Delusion? Lack of command of language? Politically motivated bullshit?

        Are you really saying that because you think other people have corrupted the words you like to use that you’re incapable of expressing what you want to say?

        Sounds like chickenshit to me, Tim. Just say what you want to say. It aint that hard.Report

      • Avatar ktward in reply to Tim Kowal says:

        I opened the steel box where I keep my words and they were gone and someone peed in the box. What would you call it?

        I dunno. Is that how you imagine your mind? A steel box? If that’s true, then maybe writing isn’t your best creative medium.

        Meanwhile, good news!, I’m betting you’re in a teeny tiny minority of professional writers. Most can probably find the words to speak to acts of atrocity despite all of the rhetorical abuses you cite.

        Tim, your OP reinforces an ugly conservative stereotype: never met a conservative who couldn’t blame their own inadequacies on the libruls. Consummate victims. Is that really where you meant to go with this post?Report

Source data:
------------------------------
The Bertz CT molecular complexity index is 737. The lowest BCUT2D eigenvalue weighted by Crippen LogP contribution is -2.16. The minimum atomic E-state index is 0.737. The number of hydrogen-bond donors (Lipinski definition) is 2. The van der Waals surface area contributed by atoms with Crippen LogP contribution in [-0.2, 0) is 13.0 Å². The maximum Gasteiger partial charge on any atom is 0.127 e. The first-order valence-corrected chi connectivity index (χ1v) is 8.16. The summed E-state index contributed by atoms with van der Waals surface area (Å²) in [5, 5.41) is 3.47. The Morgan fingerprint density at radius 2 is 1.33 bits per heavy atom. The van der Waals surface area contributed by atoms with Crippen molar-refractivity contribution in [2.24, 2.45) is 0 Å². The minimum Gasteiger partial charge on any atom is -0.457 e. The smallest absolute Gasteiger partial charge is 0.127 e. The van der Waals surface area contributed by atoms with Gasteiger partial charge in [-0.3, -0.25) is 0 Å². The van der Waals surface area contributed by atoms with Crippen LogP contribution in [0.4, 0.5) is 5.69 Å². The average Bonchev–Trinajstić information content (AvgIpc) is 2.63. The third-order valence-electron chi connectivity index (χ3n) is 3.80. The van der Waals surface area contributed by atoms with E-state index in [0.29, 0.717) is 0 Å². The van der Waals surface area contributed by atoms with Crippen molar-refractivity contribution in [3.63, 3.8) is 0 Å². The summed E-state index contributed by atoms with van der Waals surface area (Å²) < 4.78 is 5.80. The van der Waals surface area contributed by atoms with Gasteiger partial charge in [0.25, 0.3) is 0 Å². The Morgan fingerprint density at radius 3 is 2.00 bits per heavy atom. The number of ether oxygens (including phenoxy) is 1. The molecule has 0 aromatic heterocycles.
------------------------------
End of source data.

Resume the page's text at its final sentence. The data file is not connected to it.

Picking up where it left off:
• Avatar Morat20 in reply to Tim Kowal says:

        I still think it’s satire.

        The whining about language (what sort of idiot would think that you can’t complain about stuff because other, worse stuff, is happening? I mean, good lord, should I not go to the doctor about the pain in my knee because some people had their kneecaps shot off?), the links that — with even half-hearted digging — show the rhetoric to be wildly overblown to false or even links that refute the actual claim.

        (The latter is really common with cherry picking references — people yank a quote from a paper or article, and trust people won’t follow the link and see the bit where what they quoted was the exact opposite of what was reported)..